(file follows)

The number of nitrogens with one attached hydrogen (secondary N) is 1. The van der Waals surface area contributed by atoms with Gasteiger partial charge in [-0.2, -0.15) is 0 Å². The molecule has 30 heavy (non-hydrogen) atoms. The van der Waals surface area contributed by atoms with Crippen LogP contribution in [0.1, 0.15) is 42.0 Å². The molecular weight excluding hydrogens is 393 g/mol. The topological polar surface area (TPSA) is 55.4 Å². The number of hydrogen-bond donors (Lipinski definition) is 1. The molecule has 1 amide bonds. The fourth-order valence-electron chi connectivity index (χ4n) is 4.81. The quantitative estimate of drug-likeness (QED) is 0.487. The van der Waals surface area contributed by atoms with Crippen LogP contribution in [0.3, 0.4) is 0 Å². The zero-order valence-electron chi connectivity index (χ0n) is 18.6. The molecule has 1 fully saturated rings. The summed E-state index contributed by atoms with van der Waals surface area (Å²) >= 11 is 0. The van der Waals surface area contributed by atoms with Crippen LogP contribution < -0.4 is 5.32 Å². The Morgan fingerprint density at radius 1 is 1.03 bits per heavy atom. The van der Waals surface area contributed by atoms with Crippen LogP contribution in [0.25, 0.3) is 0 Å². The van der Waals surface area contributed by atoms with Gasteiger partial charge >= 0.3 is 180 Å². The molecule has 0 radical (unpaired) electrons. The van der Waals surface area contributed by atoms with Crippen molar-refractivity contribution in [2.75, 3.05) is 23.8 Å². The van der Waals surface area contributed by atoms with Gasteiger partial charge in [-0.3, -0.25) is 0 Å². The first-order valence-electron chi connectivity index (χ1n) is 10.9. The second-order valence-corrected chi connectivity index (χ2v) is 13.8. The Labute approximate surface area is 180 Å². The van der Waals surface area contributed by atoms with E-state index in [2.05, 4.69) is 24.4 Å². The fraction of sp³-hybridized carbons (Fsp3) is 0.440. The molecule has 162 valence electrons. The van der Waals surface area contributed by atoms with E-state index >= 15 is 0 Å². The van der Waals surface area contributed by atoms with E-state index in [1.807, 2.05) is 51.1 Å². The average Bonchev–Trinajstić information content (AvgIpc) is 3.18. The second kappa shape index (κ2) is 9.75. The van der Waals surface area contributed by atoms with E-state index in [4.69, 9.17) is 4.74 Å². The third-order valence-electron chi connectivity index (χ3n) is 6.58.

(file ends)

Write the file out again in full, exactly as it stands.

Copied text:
The number of nitrogens with one attached hydrogen (secondary N) is 1. The van der Waals surface area contributed by atoms with Gasteiger partial charge in [-0.2, -0.15) is 0 Å². The molecule has 30 heavy (non-hydrogen) atoms. The van der Waals surface area contributed by atoms with Crippen LogP contribution in [0.1, 0.15) is 42.0 Å². The molecular weight excluding hydrogens is 393 g/mol. The topological polar surface area (TPSA) is 55.4 Å². The number of hydrogen-bond donors (Lipinski definition) is 1. The molecule has 1 amide bonds. The fourth-order valence-electron chi connectivity index (χ4n) is 4.81. The quantitative estimate of drug-likeness (QED) is 0.487. The van der Waals surface area contributed by atoms with Crippen LogP contribution in [0.3, 0.4) is 0 Å². The zero-order valence-electron chi connectivity index (χ0n) is 18.6. The molecule has 1 fully saturated rings. The summed E-state index contributed by atoms with van der Waals surface area (Å²) >= 11 is 0. The van der Waals surface area contributed by atoms with Crippen LogP contribution < -0.4 is 5.32 Å². The Morgan fingerprint density at radius 1 is 1.03 bits per heavy atom. The van der Waals surface area contributed by atoms with Crippen LogP contribution in [0.25, 0.3) is 0 Å². The van der Waals surface area contributed by atoms with Gasteiger partial charge >= 0.3 is 180 Å². The molecule has 0 radical (unpaired) electrons. The van der Waals surface area contributed by atoms with Crippen molar-refractivity contribution in [2.75, 3.05) is 23.8 Å². The van der Waals surface area contributed by atoms with Gasteiger partial charge in [-0.3, -0.25) is 0 Å². The first-order valence-electron chi connectivity index (χ1n) is 10.9. The second-order valence-corrected chi connectivity index (χ2v) is 13.8. The Labute approximate surface area is 180 Å². The van der Waals surface area contributed by atoms with E-state index in [2.05, 4.69) is 24.4 Å². The fraction of sp³-hybridized carbons (Fsp3) is 0.440. The molecule has 162 valence electrons. The van der Waals surface area contributed by atoms with E-state index >= 15 is 0 Å². The van der Waals surface area contributed by atoms with E-state index in [1.807, 2.05) is 51.1 Å². The average Bonchev–Trinajstić information content (AvgIpc) is 3.18. The second kappa shape index (κ2) is 9.75. The van der Waals surface area contributed by atoms with E-state index in [4.69, 9.17) is 4.74 Å². The third-order valence-electron chi connectivity index (χ3n) is 6.58.